Cutting Big Truck Pollution Cuts Costs
As we celebrate the release of EPA’s historic Clean Power Plan for power plants, let’s not lose sight of another critical source of carbon pollution that’s up for cutting now: transportation emissions. Federal standards are advancing quietly to curb carbon pollution from big trucks and they need our support to make them stronger.
Amazingly, big trucks—which average only 6 mpg—were not subject to any fuel efficiency standards until 2011, when the first-ever fuel efficiency and greenhouse gas standards for these big vehicles were adopted. These “Phase 1” rules, which went into effect in 2014, apply to a wide range of medium- and heavy-duty trucks – from delivery vehicles and garbage trucks to tractor trailers – and will stay in place through 2018.
This is hugely important. Dirty coal plants may emit more total CO2, but heavy trucks are the fastest-growing single source of GHG emissions in the U.S. These trucks move 70 percent of U.S. freight, and thanks to their poor fuel efficiency and long distances driven, account for over half a billion tons of greenhouse gas emissions every year.
It gets worse. According to the DOT’s Federal Highway Administration, freight truck miles are projected to increase 67.75 percent between 2012 and 2040—and that means a lot more carbon pollution.
Fortunately, when the Obama Administration released its Phase 1 rules, it also committed to create longer-term and stronger rules to ensure that trucks get cleaner as their role in our economy grows.
Earlier this summer, the Administration released a proposed set of “Phase 2” standards for heavy and medium-duty trucks that would apply through 2029. According to the EPA and the National Highway Traffic Safety Administration (NHTSA), which released the draft rules, Phase 2 could reduce greenhouse gas emissions by 1 billion metric tons and save 1.8 billion barrels of oil over the life of the vehicles sold under the program.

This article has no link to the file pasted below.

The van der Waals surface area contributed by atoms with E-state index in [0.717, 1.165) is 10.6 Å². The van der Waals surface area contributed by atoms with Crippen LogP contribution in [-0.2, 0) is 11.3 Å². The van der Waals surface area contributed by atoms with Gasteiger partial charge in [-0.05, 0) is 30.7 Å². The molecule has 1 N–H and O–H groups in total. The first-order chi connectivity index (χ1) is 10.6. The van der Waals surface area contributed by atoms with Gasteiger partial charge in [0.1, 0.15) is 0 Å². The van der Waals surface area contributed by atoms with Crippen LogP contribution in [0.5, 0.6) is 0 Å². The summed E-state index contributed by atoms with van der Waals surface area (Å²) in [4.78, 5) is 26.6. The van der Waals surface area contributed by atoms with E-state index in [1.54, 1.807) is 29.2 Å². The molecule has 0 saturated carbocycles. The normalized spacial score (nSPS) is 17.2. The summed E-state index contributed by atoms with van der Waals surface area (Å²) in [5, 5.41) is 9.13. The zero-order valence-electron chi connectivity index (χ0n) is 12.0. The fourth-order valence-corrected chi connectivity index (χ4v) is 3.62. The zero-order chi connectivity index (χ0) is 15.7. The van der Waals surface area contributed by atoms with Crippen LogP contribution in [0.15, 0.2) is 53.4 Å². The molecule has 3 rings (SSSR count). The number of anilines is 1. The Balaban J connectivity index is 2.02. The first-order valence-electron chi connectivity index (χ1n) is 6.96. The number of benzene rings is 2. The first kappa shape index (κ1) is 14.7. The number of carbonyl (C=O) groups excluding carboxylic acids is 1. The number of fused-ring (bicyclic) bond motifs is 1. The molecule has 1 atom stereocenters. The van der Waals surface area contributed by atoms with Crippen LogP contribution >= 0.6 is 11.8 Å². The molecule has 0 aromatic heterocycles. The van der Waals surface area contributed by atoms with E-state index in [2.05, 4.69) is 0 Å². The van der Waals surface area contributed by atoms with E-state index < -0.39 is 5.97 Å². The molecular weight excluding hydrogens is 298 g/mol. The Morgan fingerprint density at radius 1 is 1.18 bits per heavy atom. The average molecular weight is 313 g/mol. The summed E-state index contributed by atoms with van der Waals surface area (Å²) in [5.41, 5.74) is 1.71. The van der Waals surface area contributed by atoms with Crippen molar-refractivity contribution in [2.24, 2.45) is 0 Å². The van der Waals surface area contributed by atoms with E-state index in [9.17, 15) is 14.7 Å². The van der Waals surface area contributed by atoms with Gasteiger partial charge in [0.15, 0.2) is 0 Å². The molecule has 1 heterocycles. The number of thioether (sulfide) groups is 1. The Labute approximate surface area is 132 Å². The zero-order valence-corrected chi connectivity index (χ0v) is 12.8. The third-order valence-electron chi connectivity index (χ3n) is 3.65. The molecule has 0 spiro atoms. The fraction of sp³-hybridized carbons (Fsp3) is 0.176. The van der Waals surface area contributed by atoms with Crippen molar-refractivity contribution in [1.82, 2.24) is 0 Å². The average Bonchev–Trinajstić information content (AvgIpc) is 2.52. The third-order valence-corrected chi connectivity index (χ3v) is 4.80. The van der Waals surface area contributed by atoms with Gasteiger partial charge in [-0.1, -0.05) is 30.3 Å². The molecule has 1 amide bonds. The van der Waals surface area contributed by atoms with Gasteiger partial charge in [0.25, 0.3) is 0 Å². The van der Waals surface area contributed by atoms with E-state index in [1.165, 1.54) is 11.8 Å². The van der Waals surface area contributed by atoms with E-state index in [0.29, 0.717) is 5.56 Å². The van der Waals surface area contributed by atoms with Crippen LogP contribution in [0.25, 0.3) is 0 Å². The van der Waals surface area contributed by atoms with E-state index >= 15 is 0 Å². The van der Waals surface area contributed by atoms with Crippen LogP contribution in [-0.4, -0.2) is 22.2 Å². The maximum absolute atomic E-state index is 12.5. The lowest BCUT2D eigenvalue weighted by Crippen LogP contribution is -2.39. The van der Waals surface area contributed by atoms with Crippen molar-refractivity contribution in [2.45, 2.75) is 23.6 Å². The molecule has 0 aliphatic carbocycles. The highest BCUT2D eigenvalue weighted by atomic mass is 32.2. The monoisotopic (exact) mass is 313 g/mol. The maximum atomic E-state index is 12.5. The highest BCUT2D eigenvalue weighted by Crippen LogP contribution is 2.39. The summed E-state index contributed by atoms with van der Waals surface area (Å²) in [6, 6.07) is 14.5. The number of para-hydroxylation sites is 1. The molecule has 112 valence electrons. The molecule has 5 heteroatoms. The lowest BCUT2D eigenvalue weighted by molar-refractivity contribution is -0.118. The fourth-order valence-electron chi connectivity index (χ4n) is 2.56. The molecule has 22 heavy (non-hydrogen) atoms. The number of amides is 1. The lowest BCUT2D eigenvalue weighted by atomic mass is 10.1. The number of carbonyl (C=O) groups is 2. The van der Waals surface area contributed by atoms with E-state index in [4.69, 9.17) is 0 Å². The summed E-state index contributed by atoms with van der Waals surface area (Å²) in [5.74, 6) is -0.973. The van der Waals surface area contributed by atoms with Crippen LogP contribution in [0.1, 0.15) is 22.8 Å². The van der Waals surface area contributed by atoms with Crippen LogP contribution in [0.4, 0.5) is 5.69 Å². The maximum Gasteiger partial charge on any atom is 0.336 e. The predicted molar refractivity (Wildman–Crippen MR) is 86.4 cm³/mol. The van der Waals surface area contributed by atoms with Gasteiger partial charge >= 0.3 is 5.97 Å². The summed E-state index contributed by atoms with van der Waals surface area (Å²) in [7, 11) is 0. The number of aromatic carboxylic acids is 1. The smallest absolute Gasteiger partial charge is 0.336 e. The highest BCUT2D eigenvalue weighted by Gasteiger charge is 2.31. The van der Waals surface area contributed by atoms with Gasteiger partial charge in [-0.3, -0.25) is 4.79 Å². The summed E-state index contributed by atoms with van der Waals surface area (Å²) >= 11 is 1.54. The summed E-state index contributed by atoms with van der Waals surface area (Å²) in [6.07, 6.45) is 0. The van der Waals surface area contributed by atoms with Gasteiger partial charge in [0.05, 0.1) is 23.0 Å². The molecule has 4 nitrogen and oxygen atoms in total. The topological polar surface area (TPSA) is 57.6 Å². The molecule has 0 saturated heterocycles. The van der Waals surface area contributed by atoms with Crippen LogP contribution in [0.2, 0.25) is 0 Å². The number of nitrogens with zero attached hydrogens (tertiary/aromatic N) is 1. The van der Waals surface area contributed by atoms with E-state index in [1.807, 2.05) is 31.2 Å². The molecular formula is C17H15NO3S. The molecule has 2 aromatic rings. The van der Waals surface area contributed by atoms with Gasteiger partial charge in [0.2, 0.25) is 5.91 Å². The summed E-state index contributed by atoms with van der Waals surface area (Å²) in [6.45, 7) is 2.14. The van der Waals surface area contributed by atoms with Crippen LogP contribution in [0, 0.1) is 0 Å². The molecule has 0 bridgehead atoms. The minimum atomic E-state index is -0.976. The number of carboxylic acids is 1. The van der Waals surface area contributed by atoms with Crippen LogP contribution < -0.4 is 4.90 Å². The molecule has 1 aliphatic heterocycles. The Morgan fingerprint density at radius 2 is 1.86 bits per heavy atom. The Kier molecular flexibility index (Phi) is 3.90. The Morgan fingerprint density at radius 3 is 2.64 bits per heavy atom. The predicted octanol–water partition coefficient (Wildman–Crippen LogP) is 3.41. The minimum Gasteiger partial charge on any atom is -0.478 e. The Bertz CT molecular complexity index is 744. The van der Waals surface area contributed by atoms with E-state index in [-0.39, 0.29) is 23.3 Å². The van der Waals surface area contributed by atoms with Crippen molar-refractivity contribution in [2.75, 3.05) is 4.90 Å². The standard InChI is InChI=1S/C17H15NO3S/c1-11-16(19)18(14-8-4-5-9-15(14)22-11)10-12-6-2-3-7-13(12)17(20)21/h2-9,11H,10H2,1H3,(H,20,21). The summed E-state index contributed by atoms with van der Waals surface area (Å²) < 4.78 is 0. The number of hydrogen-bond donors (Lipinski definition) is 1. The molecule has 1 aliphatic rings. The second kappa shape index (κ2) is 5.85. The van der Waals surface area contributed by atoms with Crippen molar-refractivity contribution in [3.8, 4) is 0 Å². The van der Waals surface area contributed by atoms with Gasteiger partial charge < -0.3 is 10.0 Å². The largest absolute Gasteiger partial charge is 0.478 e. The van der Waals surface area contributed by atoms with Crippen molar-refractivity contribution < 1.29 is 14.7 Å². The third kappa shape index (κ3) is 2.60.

Sounds pretty good, right?
The problem is that the standards could be even stronger – and they should be, if we want to keep temperature rise to 2 degrees to avoid catastrophic changes to our climate. Tightening the standards would also save companies more money by reducing freight costs further, and those savings could benefit consumers.
While the Phase 2 proposed regulations are a good start, it is both feasible and cost effective to cut fuel consumption 40 percent by 2025 (compared to 2010 levels) –that is, greater reductions and by a earlier date than the Administration is aiming for with its proposed rules, which require a 36 percent reduction by 2027.
That might not sound like a big difference, but the stronger standard would prevent an additional 40 million metric tons of global warming emissions annually—the equivalent of shutting down 12 coal-fired power plants.
Some critics claim that tougher standards will cost too much. But strong standards are good for companies’ bottom lines, thanks to reductions in fuel bills—which will save consumers money as well.
The average U.S. household paid roughly $1,100 in fuel costs for goods and services delivered by medium-and heavy-duty trucks according to the Consumer Federation of America. Those costs will go down with strong truck standards.
A recent Ceres/EDF analysis shows that strong, technically feasible Phase 2 standards that cut fuel consumption by 40 percent by 2025 would result in an annual savings potential of $34 billion, and a 6.8 percent reduction in freight costs, by 2040.
That’s why companies support strengthening the proposed truck standards. Stronger standards offer companies the opportunity to not only save money, but also meet their GHG emissions reduction goals. As Indra K. Nooyi, Chairman and CEO of PepsiCo, recently opined in the Wall Street Journal, strong standards are better for the environment and businesses because they will cut costs and allow companies to reinvest in their products and compete in their industry. Similarly, Ben & Jerry’s CEO Jostein Solheim recently called for a 40 percent reduction in heavy truck fuel consumption by 2025.
Here’s where you can help. EPA and NHTSA are planning two public hearings on the rules and are taking public comments on the rules until September 17. Please weigh in! Tell the Administration to strengthen these rules. You can submit comments here: http://www.regulations.gov/ - !documentDetail;D=NHTSA-2014-0132-0013.
President Obama has said time and again that confronting climate change is a central part of his legacy. Stronger efficiency and emissions standards for trucks are a low-cost, high-payoff way for him to cement that legacy – and they’ll also help cut freight costs and clean up our air. We can’t afford to wait.
Carol Lee Rawn is director of transportation programs at Ceres, a nonprofit organization mobilizing business and investor leadership on climate change, water scarcity and other sustainability challenges.